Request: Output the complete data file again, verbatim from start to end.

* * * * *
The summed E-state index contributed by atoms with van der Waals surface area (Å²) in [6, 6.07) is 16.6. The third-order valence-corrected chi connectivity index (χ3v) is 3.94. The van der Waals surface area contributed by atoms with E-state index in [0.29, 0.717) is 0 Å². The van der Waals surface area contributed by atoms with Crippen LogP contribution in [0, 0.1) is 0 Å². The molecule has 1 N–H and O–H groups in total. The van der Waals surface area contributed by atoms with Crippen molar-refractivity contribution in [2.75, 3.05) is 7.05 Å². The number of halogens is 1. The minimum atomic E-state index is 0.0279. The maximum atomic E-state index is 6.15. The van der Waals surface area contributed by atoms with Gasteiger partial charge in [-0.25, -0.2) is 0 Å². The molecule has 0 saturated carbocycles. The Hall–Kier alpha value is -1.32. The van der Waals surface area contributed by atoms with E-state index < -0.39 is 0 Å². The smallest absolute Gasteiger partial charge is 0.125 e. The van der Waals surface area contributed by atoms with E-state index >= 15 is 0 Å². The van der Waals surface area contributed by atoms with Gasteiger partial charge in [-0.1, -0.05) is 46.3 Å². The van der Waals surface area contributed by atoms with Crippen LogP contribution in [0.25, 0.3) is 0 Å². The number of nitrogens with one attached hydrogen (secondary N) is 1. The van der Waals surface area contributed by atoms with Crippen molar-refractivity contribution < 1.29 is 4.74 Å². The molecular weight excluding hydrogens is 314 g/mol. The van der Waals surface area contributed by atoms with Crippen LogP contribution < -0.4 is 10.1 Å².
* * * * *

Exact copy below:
The summed E-state index contributed by atoms with van der Waals surface area (Å²) in [6, 6.07) is 16.6. The third-order valence-corrected chi connectivity index (χ3v) is 3.94. The van der Waals surface area contributed by atoms with E-state index in [0.29, 0.717) is 0 Å². The van der Waals surface area contributed by atoms with Crippen LogP contribution in [0, 0.1) is 0 Å². The molecule has 1 N–H and O–H groups in total. The van der Waals surface area contributed by atoms with Crippen molar-refractivity contribution in [2.75, 3.05) is 7.05 Å². The number of halogens is 1. The minimum atomic E-state index is 0.0279. The maximum atomic E-state index is 6.15. The van der Waals surface area contributed by atoms with Gasteiger partial charge in [-0.25, -0.2) is 0 Å². The molecule has 0 saturated carbocycles. The Hall–Kier alpha value is -1.32. The van der Waals surface area contributed by atoms with E-state index < -0.39 is 0 Å². The smallest absolute Gasteiger partial charge is 0.125 e. The van der Waals surface area contributed by atoms with E-state index >= 15 is 0 Å². The van der Waals surface area contributed by atoms with Gasteiger partial charge in [-0.1, -0.05) is 46.3 Å². The van der Waals surface area contributed by atoms with Crippen LogP contribution in [0.25, 0.3) is 0 Å². The number of nitrogens with one attached hydrogen (secondary N) is 1. The van der Waals surface area contributed by atoms with Crippen molar-refractivity contribution < 1.29 is 4.74 Å². The molecular weight excluding hydrogens is 314 g/mol. The van der Waals surface area contributed by atoms with Crippen LogP contribution < -0.4 is 10.1 Å².